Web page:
We offer credit and non-credit learning opportunities in a variety of subjects, from more traditional disciplines such as literature and philosophy, to business-oriented courses, to master’s degrees. Our courses are conveniently located at the University of Chicago Gleacher Center in downtown Chicago, and are primarily in the evening and on weekends, to fit the schedule of working adults. We also offer online courses, for those not located in Chicago, or who wish to study from home.
In this class, students will learn about fundamental GIS concepts while building the basic skills necessary to integrate a GIS into a decision making process.
This course will follow on from the Introduction to Bioinformatics and will include advanced topics such as: Linux and high performance computing; genomic data visualization; R programming in bioinformatics; and RNA sequencing data analysis.
This course will introduce students to advanced concepts in computer programming through real-world "end-to-end" case studies.
This course will allow students to explore the concept of big data and the analytic and clinical challenges it presents.
This course teaches students key principles of Business Continuity, Contingency, Resilience and Sustainability(CCRS) and how to develop CCRS strategies using battle-tested frameworks and data-driven methodologies.
This course focuses on evidence-based communication strategies, tools and tactics in crisis situations.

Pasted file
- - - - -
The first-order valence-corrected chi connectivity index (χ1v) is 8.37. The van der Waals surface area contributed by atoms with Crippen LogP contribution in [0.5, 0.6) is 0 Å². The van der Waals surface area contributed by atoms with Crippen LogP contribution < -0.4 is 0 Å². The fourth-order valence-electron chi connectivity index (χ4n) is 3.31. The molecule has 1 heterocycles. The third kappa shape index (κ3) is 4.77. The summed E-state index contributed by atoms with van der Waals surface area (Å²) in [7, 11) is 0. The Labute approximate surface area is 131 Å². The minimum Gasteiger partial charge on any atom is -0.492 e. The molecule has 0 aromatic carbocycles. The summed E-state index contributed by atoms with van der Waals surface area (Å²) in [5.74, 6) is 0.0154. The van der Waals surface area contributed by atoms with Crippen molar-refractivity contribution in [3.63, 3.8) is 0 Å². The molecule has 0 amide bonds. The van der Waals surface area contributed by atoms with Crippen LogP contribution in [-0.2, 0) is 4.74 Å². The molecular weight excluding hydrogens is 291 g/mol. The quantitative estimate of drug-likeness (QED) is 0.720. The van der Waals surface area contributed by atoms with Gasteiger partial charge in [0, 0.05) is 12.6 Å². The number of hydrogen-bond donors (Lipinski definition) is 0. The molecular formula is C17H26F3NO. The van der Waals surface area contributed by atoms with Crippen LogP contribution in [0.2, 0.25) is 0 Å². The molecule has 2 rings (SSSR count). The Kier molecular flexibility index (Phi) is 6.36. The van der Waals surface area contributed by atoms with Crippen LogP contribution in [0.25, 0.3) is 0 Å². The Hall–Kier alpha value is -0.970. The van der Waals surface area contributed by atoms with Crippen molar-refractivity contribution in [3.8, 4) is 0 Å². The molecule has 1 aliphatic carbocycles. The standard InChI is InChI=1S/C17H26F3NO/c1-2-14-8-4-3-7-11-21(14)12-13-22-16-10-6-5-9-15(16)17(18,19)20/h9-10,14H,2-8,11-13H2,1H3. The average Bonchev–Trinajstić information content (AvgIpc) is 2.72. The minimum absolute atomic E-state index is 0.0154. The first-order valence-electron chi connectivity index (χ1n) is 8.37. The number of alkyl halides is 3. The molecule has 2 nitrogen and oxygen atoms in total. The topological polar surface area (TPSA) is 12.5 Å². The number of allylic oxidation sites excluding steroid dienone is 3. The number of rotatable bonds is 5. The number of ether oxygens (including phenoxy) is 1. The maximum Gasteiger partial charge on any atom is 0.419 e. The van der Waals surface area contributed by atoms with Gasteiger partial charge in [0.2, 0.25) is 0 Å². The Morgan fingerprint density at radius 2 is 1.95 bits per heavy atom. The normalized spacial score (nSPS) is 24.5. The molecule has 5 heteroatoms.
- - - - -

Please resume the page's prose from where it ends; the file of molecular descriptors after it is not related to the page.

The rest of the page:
The course examines how different techniques are being applied to inform preparedness and planning decisions, in infrastructure, terrorism, supply chains, public health and other areas.
This course will provide an introductory and intermediate level overview of computer science and programming for students who are not working in technology-based professions.
Students will learn how to be good members and effective leaders of teams, committees, and other decision-making and problem-solving groups and develop strategies to build partnerships and establish networks to ensure effective response when a disaster strikes.
This course examines the various sectors that make up critical infrastructure, their associated dependencies and interdependencies, and the strategies employed at the local, state and federals levels of government and the private sector to assess vulnerability, minimize risk and confront natural and intentional threats to these vital sectors.
This course aims at highlighting core capabilities, tools, and techniques within cybersecurity by understanding fundamental cybersecurity concepts and their applications.
This course will give students an overview of computer-assisted management information and decision systems used in health organizations.
This course will focus on converting the tools of policy analysis into action and social change, addressing the regulatory, legal, and ethical issues affecting hazard and response management, privacy, and quarantine.
This course will provide students with an understanding of critical ethical, legal and social issues related to biomedical informatics, with an emphasis on policies in the US
This course will discuss the spectrum of evidence generated on emerging technology through the lens of popular culture, news and articles, primary research, and fundamental research methodologies.
This course will expose students to the tools needed for forecasting, cost analysis, procurement, and monitoring of funds.
This course familiarizes students with the fundamentals of emergency management and homeland security.
This interdisciplinary course will provide the fundamental knowledge for healthcare innovation and entrepreneurship.
This course will provide students with an understanding of healthcare information technology (HIT) standards and interoperability.
This course will focus on the epidemiologic, environmental, geopolitical, and emergency management principles unique to infectious disease emergency preparedness and response, including pandemic preparedness.
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